What is a Bolus? - Definition, Administration & Biology

Instructor: Artem Cheprasov
This lesson is going to define the word bolus from more than one perspective. Then you'll learn how boluses may be administered and why they are given in general.

What is a Bolus?

At one point in your life, you probably took a bite of a large piece of bread. Then, you chewed it. As you chewed it, that chunk of bread got mixed with saliva and formed into this relatively large mass of food inside of your mouth, which you then proceeded to swallow.

Do you know the proper name for that chunk of food that you just swallowed? The actual mass itself? Yes, it is bread, but it's also called something else now, something known as a bolus of food.

In this lesson, we're going to define bolus, find out how boluses are administered in medicine, and the biological implications behind these methods of administration.


So, as per the introduction, bolus, can be very broadly defined as a mass of some sort of substance that is about to be passed into, or is already inside of, some sort of tube-like structure of the body. What tube-like structure? This namely refers to the gastrointestinal tract and the veins of the body.

In medicine, a bolus is often a pharmaceutical substance intended to have a therapeutic effect. Oftentimes, the term bolus also implies that the mass or quantity of the preparation given is relatively large in size and/or quantity with respect to the relatively short time-frame within which it is administered.


Examples of boluses include:

  • A mass of solid or semisolid food that has just been chewed and mixed with saliva, ready to be swallowed.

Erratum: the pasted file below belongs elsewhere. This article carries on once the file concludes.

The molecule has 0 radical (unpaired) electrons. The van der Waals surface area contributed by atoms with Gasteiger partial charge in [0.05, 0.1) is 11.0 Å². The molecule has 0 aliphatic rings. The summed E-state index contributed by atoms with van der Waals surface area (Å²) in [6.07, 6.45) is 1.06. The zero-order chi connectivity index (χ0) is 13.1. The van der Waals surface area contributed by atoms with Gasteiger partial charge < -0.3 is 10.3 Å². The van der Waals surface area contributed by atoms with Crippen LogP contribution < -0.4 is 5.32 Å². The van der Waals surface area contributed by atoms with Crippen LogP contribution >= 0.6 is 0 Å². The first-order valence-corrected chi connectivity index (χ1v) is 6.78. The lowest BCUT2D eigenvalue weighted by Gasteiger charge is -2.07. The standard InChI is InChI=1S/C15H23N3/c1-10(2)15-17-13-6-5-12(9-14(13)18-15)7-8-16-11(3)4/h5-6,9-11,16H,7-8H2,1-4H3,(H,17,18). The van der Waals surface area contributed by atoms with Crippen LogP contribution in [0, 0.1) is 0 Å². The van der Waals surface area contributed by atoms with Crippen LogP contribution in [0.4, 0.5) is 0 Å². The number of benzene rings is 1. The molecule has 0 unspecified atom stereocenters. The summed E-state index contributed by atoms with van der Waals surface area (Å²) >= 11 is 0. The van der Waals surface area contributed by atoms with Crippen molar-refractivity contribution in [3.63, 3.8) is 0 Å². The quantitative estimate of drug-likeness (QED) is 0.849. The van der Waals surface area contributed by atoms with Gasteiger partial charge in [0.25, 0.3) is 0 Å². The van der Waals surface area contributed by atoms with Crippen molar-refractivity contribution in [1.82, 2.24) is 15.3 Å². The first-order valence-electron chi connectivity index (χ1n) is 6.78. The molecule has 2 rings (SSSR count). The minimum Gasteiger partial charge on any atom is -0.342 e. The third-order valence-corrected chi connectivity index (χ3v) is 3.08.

• That same mass of food above passing through the digestive tract, but prior to being fully digested.
  • Large oral preparations of medications or diagnostic preparations in solid (tablet), semisolid, or liquid form to be given all at once or in a very short time-frame.
  • Large (by quantity and/or dose/concentration) amounts of medications or diagnostic preparations injected all at once into a person's veins (intravenously).

More loosely, boluses can be taken to mean any form of therapeutic or diagnostic preparation given in a large amount or in a high dose via any route of administration within a very short period of time. For example, the administration of a relatively large amount of injectable medication subcutaneously can be considered a bolus as well.


So why do we bother giving boluses in medicine? Well, biologically speaking, there may be more than one reason.

First, there could be a practical aspect to it. Imagine you are a veterinarian working with large animals, like cattle. Getting these animals to comply with taking an oral medication is not very easy. You have to round the animals up, isolate them into stalls, and get them to stop moving their head within the stall. This is no easy feat with massive animals like this. Then, you have to administer the medication using a gigantic pill gun. The animals don't like this and will resist. This is labor and time intensive work.

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